Brief History of Fantasy MoviesAlex Nguyen
Fantasy movies are a type of movie that is often very complicated to do, screen-wise. Due to the amount of time spent on one part of the film, acting and filming, the other is usually spent on special effects that enhance the user's experience.
"History" of Fantasy/History


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The first known fantasy film was by George Méliès (pictured above), a famous French illusionist and filmmaker known in the 1800's. Le Voyage dans la lune (A Trip to the Moon) was created in 1902 by George, where the movie includes basic fundamentals of film and video used. Since there was no existence of colour film as the technology wasn't available, movies were nonetheless very good and interesting to watch. The special effects used were revolutionary for films in their time, also inventing the 'narrative' film technique, which means that there is narration going on as the story progresses.


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Ever since, fantasy movies have included the narrative film technique, along with many special effects that are technologically advanced. Fantasy movies usually contain a main character that goes through some sort of change in their life in a very unique and 'fantasy' way, where they are usually placed in a completely different location and/or world. Also, there are many things that do not exist in our world today that exists in the idea of the movie. This can often be confused with science fiction films because of the fact that science fiction also includes ideas that do not exist, such as extraterrestrial species, which are found in both fantasy and science fiction films. Fantasy movies often include different species of life other than humans and the animals we know, which makes the experience more intriguing to the audience because they are learning of a new form of life that is crucial to the storyline of the movie.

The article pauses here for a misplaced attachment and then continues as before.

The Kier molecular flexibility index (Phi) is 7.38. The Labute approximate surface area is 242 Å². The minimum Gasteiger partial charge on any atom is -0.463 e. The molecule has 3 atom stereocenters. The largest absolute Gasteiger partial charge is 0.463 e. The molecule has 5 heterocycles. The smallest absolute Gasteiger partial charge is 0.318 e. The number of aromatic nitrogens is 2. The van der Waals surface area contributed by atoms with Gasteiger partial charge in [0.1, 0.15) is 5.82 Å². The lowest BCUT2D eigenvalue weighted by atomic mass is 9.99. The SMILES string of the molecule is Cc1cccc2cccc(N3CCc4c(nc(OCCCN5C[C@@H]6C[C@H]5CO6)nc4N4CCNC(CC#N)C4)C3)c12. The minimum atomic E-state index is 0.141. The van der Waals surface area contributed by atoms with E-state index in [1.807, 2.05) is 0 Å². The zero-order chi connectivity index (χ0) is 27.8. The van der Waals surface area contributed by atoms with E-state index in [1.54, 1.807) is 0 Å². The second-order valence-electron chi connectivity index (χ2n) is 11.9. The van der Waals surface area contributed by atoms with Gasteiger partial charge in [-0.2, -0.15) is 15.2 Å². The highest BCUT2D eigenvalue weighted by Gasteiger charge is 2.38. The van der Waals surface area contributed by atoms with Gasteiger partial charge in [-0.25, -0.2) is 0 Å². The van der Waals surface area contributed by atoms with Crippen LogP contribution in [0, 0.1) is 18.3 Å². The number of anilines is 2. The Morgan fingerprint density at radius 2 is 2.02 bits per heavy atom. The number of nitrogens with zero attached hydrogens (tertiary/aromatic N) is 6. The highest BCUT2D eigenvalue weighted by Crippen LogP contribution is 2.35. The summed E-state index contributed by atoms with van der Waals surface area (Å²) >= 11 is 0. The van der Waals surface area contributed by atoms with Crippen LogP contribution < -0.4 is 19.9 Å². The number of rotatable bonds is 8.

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Examples of very good fantasy films today include Tron: Legacy, a movie about a young man who's father is trapped in a computer program he developed 20 years ago. He goes to his father's company, to which he finds out that he must enter the program himself to see his father again. In this movie, there are different 'species' named programs, just like a program in a computer. These programs are portrayed as human beings, although the digital world that they live in is technically a piece of 'software', all their actions are resemblant to human life. There are lightbikes, which are motorcycles that can create a illuminant wall. Lightbikes are used in a sport that basically destroys other 'programs' to survive. The 'programs' also have special suits that suit them, and an ID ring that also can be used as a weapon. This movie is a perfect example of a fantasy film, because of how the technology used is advanced compared to other movies, while maintaining the reality of human life.


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George Lucas was one of today's modern directors that has created great fantasy movies. He is one of the world's financially successful directors, with a net worth of approximately $3.2 billion. He is famous for writing/producing/directing other fantasy series, such as Indiana Jones and The Land Before Time. He has won MANY awards, ranging from the Academy Awards, to the Golden Globe awards, both prestigious award shows that truly add to his very acknowledgement of being a great director.


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Another example of a very famous, and classic fantasy movie that he has created, is Star Wars. A trilogy of 6 films, Star Wars is based on a fictional world that has many robotic and human characters, and also characters that differ from humans, from other species. Star Wars included many genres of film, such as action, romance, and drama, was one of the movies that would make people go 'wow' because of the elements that the movie include, with an added bonus of the special effects being used to make the series a premiere film. Star Wars is one of Lucas' most successful movies because not only the fantasy elements wereinteresting , but the fact that it was also many genres incorporated into it that would make it a very complete movie.